County Administrator Jonathan Lewis and Matt Osterhoudt, director of the county’s Planning and Development Services Department — of which Environmental Permitting is a division — have explained during public meetings that staff works to try to achieve property owners’ compliance with county regulations. Pursuit of Code Enforcement cases is a last resort, they have indicated.
Over the past year, Amos-King worked intermittently with Semones to try to resolve the situation, according to other documents the News Leader reviewed after receiving copies of them from the county’s Public Records staff.
On April 13, 2020, Semones emailed Amos-King to explain that, working on the basis that four cabbage palms had been destroyed, “planting eight with the code requirement of 8” Diameter at Breast Height (DBH) … would meet the [county’s] mitigation criteria. The oak removed would then need to be mitigated with 40” of oaks planted or an agreed upon substitute or substitutes. These trees will need to be 3” caliper at 6” off the ground, [Florida] Grade #1 and [8 feet] tall.”
However, in another email written just 10 days later, Semones referenced the new aerial images staff had reviewed, which showed that seven cabbage palms appeared to be missing from the right of way, along with the oak in the southeast corner of the property.
In an April 15, 2020 email to Semones, Amos-King blamed a professional surveyor and the tree company she had hired for the failure to comply with county permitting regulations. She also pointed out, “The oak that was removed was diseased and dying.”
A lag in the timeline
Amos-King was out of contact with county staff for several months during the process of trying to resolve the issues, county email records show.
On July 7, 2020, she informed Semones via email that she had been diagnosed recently with a serious illness and had lost her job. “So my bills will be skyrocketing and I have zero income,” she pointed out. Her treatment was to begin on July 16, 2020, she continued, and she would be “down and unavailable for six weeks give or take a few days … I would really like to get this resolved before July 16th if possible.”
On July 10, 2020 Semones wrote her back. “We are in active communication currently to resolve the issue and as long as we continue to see actions and progress to address the issue time frames can be adjusted.”
Subsequent email records show that Semones attempted to contact Amos-King on Aug. 4, 2020 and then followed up on Sept. 11, 2020, in an effort to try to wrap up the case.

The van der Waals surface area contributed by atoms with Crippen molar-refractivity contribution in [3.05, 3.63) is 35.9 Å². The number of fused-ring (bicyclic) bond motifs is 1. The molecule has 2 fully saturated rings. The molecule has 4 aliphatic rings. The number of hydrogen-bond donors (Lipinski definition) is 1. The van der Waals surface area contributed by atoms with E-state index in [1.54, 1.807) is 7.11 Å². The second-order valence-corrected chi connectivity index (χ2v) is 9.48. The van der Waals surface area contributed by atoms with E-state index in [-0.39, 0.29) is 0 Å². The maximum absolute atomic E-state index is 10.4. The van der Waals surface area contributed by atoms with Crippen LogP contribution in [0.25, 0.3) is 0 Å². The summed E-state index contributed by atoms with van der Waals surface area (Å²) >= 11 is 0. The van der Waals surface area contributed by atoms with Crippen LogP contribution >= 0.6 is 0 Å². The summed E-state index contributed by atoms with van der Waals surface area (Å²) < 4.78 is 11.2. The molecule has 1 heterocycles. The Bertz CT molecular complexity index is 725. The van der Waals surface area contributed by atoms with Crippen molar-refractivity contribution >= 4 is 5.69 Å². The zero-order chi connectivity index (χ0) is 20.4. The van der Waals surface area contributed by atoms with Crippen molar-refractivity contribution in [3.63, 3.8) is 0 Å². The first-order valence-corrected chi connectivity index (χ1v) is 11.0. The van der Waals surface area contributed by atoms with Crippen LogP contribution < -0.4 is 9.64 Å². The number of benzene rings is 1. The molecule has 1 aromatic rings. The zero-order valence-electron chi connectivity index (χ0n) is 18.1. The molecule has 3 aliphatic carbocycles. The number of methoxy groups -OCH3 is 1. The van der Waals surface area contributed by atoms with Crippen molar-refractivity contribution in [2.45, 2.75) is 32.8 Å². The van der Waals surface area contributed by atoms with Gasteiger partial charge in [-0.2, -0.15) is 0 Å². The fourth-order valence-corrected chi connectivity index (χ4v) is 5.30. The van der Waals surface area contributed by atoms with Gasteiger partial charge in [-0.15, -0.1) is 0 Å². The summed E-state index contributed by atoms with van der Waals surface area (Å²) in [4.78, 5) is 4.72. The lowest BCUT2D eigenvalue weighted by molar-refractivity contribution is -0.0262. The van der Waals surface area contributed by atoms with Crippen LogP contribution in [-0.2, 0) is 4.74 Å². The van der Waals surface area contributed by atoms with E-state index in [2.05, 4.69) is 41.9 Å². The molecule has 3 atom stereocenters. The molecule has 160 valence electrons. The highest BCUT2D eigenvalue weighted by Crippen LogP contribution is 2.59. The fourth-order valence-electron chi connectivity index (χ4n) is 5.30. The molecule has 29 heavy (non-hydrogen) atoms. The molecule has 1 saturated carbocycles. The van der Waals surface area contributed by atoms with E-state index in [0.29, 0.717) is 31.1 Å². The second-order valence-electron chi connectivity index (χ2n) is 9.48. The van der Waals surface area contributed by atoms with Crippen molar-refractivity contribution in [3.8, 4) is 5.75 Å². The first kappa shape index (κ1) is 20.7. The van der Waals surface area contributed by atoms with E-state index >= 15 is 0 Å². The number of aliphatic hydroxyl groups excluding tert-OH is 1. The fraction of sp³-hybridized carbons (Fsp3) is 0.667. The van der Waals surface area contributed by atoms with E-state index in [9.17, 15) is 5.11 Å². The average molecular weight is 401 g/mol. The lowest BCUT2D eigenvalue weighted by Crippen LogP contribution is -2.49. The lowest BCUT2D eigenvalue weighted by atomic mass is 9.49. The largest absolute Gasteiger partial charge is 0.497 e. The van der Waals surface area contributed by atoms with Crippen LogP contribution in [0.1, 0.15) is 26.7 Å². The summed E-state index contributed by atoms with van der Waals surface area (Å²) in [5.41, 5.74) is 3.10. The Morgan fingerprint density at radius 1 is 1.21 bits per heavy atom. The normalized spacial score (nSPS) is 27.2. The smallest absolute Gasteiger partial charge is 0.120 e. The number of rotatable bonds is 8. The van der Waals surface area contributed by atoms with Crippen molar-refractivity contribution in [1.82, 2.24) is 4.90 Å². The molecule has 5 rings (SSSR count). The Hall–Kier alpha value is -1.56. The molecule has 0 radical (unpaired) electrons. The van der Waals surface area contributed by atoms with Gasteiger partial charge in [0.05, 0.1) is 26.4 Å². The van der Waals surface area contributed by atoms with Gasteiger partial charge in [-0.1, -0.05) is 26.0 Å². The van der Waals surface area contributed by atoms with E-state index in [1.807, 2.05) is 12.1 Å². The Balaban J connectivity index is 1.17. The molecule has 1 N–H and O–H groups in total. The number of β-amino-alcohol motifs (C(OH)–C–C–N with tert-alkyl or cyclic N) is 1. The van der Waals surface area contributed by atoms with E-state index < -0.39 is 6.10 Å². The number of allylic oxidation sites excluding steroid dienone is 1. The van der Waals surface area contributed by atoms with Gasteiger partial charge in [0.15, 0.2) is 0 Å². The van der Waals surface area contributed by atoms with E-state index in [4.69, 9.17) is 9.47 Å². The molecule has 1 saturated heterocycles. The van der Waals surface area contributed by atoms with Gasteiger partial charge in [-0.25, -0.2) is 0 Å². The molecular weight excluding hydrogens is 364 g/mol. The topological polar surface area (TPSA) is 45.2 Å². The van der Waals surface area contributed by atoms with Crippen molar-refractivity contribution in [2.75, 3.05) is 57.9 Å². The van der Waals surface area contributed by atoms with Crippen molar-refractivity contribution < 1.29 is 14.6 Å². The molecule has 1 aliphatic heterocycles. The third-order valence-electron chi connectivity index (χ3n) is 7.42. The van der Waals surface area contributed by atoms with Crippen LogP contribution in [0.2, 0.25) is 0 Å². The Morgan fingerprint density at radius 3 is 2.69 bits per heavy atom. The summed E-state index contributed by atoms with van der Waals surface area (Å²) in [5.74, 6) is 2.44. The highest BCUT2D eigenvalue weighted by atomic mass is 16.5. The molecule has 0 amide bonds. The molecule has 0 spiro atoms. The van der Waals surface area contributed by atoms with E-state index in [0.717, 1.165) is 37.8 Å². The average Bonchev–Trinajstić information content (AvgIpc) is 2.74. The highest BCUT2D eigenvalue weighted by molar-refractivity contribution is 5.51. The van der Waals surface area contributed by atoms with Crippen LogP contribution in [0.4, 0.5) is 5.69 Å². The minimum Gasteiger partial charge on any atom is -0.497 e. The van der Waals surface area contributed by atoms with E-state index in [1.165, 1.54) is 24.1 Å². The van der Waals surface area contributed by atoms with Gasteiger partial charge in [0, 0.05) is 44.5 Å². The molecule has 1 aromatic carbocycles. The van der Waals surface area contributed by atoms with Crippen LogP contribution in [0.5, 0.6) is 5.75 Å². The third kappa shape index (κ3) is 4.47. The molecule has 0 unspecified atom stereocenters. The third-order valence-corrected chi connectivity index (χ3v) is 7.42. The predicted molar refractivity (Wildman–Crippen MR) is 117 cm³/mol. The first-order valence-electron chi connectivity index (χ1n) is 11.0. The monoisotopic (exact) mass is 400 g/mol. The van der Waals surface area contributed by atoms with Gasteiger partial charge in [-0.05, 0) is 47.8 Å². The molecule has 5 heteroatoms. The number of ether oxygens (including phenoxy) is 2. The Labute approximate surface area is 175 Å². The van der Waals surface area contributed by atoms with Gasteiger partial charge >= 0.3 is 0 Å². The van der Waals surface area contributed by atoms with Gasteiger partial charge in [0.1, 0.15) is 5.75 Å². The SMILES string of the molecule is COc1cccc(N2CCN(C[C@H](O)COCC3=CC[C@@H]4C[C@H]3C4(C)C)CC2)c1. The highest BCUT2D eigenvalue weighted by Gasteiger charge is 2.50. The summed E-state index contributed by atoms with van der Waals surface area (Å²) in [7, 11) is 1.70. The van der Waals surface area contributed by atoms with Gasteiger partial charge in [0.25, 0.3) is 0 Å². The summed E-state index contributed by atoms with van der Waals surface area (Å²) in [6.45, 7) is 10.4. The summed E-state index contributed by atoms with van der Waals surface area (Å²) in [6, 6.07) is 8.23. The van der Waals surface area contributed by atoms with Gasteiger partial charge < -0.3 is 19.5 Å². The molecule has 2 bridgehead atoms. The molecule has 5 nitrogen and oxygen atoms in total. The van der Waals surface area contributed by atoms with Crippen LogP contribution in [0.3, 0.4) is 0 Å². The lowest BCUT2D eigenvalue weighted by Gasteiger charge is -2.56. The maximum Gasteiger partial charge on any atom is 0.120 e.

In his Sep 11, 2020 email, Semones wrote, “On Tuesday August 4th the email was sent regarding [the situation]:
“I wanted to follow-up on the requested planting plan pertaining to your CP case 20-14, Notice of Violation Letter and mitigation plan. Staff would like a preliminary plan to review by Friday Aug. 21st.”
Semones added, “Staff has not received any information regarding the requested planting plan for the 8/4/2020 email. Staff would like to see a preliminary planting plan by next Friday, 9/18/2020. If a plan is not received, [Environmental Permitting Division] staff will begin preparing the next step in the compliance process which will be an Affidavit of Violation (AOV). The AOV will begin the special magistrate process with the Office of the County Attorney (OCA).”
On Aug. 4, 2020, Semones also emailed Charlie Richison, a county land development inspector, asking whether Richison had heard from Amos-King regarding a right of way use permit for the tree plantings.
The next day, Richison responded, telling Semones he had had no contact with Amos-King.
Finally, in early October 2020, Semones exchanged emails with Victoria Engle, a paralegal working with attorney Caroleen Brej at what was then the Bentley and Bruning law firm in downtown Sarasota. (Since then, the name has been changed to Bentley Law.)
Semones noted that the original planting plan that Amos-King had proposed to staff needed modifications. All of the cabbage palms would have to be planted in the county right of way, not on Amos-King’s property, he wrote. Additionally, in reference to a drawing showing royal palms on the plans, Semones pointed out that all of those trees would have to be cabbage palms.
On Nov. 4, 2020, Engel provided Semones a revised planting plan.
On Dec. 9, 2020, email records show that Amos-King submitted an application for a right of way use permit, so she could get the necessary staff approval to plant the new trees, “per the approved plan,” as staff acknowledged.